Functional Areas of the Cisco Enterprise Architecture

At the first layer of modularity in the Cisco Enterprise Architecture, the entire network is divided into functional components—functional areas that contain network modules—while still maintaining the hierarchical concept of the core-distribution-access layers within the network modules as needed.

NOTE The access, distribution, and core layers can appear in any functional area or module of the Cisco Enterprise Architecture.

The Cisco Enterprise Architecture comprises the following six major functional areas (also called modules):

■ Enterprise Campus

■ Enterprise Edge

■ Service Provider

■ Enterprise Branch

■ Enterprise Data Center

■ Enterprise Teleworker


An enterprise does not implement the modules in the Service Provider functional area; they are necessary for enabling communication with other networks.

NOTE The Cisco SONA Enterprise Edge and the WAN and metropolitan-area network (MAN) modules are represented as one functional area in the Cisco Enterprise Architecture, the Enterprise Edge.

Figure 3-9 illustrates the modules within the Cisco Enterprise Architecture.

Figure 3-9 Cisco Enterprise Architecture

Enterprise Campus


B a

Building Distributio




Campus Core



Server Farm and Data Center

Network Management

Enterprise Edge

Enterprise Edge

Service Provider

E-Commerce . -1



Internet Connectivity



Remote Access and VPN


1 HI

WAN and MAN Site-to-Site VPN


Frame Relay/ATM

NOTE Figure 3-9 is reproduced on the inside back cover of this book for your reference.

The Cisco Enterprise Campus Architecture combines a core infrastructure of intelligent switching and routing with tightly integrated productivity-enhancing technologies, including Cisco Unified Communications, mobility, and advanced security. The architecture provides the enterprise with high availability through a resilient multilayer design, redundant hardware and software features, and automatic procedures for reconfiguring network paths when failures occur. IP multicast capabilities provide optimized bandwidth consumption, and QoS features ensure that real-time traffic (such as voice, video, or critical data) is not dropped or delayed. Integrated security protects against and mitigates the impact of worms, viruses, and other attacks on the network, including at the switch port level. For example, the Cisco enterprise-wide architecture extends support for security standards, such as the IEEE 802.1X port-based network access control standard and the Extensible Authentication Protocol. It also provides the flexibility to add Internet Protocol Security (IPsec) and MPLS virtual private networks (VPN), identity and access management, and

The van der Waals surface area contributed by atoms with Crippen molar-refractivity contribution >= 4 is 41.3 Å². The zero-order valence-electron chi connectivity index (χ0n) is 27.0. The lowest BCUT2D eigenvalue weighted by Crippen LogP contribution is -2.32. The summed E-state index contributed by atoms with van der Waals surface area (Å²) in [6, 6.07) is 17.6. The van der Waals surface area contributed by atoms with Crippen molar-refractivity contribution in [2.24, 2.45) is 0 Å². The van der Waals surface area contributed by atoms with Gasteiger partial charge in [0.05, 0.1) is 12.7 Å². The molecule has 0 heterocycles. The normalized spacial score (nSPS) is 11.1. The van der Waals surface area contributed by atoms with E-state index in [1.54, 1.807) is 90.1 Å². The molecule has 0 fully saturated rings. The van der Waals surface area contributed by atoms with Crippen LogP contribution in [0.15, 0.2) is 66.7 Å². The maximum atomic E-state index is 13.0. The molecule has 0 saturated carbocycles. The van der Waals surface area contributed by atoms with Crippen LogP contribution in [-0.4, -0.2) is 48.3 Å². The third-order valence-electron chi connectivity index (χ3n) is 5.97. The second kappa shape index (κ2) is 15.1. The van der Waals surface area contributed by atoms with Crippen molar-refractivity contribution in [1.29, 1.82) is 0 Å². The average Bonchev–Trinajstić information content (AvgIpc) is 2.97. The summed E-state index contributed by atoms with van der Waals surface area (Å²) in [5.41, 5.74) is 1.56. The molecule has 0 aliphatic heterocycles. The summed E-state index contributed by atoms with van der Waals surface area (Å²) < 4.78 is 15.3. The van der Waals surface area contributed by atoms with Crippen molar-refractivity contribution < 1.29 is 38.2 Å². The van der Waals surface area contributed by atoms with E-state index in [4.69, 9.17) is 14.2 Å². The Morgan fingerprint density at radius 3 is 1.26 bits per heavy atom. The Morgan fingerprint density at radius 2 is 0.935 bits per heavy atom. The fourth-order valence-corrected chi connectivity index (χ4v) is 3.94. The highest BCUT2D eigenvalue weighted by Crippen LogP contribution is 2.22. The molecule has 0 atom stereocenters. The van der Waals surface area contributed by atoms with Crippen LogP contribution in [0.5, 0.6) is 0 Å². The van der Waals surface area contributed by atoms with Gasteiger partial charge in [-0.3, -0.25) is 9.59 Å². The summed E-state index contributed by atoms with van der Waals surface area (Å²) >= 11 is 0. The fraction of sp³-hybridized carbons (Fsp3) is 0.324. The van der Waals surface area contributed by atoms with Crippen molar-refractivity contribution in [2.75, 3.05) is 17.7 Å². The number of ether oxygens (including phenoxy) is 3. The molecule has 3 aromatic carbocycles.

VLANs to compartmentalize access. These features help improve performance and security while decreasing costs.

The Cisco Enterprise Edge Architecture offers connectivity to voice, video, and data services outside the enterprise. This module enables the enterprise to use Internet and partner resources, and provide resources for its customers. QoS, service levels, and security are the main issues in the Enterprise Edge.

The Cisco Enterprise WAN and MAN and Site-to-Site VPN module is part of the Enterprise Edge. It offers the convergence of voice, video, and data services over a single Cisco Unified Communications network, which enables the enterprise to span large geographic areas in a cost-effective manner. QoS, granular service levels, and comprehensive encryption options help ensure the secure delivery of high-quality corporate voice, video, and data resources to all corporate sites, enabling staff to work productively and efficiently wherever they are located. Security is provided with multiservice VPNs (both IPsec and MPLS) over Layer 2 or Layer 3 WANs, hub-and-spoke, or full-mesh topologies.